#458 – Mirror, Mirror

flexion

That’s the extent of my flexion.

Perhaps many of you can relate to the loss of movement in your wrists.

As you can imagine, cleaning mirrors can require some acrobatic moves worthy of  Cirque de Soleil performers.

I’m always on the lookout for products that will make light clean of this chore.

I was using the Raggedy Anne type tool you see on the left. It was better than nothing, but I found the mop-head to be as rigid as my wrists.

mirrorcleaningtools

Then I found this tool  (pictured on the right), with its flexible, triangular-shaped head. What a difference it makes.

Both items are available at dollar stores. They do the job without having to spray glass cleaner, plus the covers are washable. Chalk one up for the environment!

In case you want to know, here’s a handy 🙂 image that describes the movements of the wrist.

Have you entered the giveaway for a ticket to Purses with Power? A charity event in Washington, D.C. that benefits The Arthritis Foundation.

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6 Comments to “#458 – Mirror, Mirror”

  1. That looks quite helpful, but it must be a lot of work on a big mirror. Teniis makes me think of Venus Williams and her Sjogren’s Syndrome

    • Annette, we have a double-doored, mirrored closet which you see upon entering our house. It would bug me that I could never get it as sparkling as I’d like it. This thing certainly makes a difference. Now, if only it were automated! LOL!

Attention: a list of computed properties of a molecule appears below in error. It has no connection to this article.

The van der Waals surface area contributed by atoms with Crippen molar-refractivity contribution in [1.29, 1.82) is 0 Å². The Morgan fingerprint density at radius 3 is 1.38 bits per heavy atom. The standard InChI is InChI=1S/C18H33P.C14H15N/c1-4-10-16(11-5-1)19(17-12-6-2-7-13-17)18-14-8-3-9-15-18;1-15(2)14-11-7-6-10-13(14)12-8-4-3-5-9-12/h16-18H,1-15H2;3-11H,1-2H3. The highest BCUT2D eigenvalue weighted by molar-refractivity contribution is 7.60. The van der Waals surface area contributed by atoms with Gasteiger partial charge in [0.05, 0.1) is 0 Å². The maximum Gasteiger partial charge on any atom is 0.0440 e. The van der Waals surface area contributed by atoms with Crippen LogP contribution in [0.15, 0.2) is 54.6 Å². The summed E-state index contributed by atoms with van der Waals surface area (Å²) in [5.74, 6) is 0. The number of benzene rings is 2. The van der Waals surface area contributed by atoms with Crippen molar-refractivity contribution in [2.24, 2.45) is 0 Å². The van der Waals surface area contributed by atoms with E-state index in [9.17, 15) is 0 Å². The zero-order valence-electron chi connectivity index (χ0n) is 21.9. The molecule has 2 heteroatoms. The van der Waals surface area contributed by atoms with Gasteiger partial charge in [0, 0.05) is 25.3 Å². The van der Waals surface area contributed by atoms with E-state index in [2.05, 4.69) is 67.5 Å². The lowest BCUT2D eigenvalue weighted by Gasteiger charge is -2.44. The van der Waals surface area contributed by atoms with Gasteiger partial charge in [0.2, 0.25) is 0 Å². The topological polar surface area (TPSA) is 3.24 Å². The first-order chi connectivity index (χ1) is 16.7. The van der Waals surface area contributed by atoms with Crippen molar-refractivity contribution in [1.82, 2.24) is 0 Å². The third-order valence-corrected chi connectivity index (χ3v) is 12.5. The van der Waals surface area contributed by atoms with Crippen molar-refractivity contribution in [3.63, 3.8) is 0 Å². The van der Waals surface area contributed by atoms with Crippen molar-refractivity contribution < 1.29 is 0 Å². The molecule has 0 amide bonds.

2. I have a problem with my arms and shoulders when cleaning mirrors these days. Thanks for the idea of using the triangle shaped tool. Going to look for one next time I’m near a dollar store.

  3. I can relate. I think that I shared with you my problem of right ulnar palsy arising out of a slipped disc in the neck portion of the spine. I am disadvantaged in the right hand to the extent that the last three fingers have a mind of their own, but as I was advised by the surgeon and the neurologist, I have adapted and have learnt to use my right hand with some of the tools that you had recommended a couple of years ago.

    • Ramana, I think you’ve adapted because you’ve accepted that to do otherwise would not help you. It’s a huge positive step when living with changes that are forced upon us.

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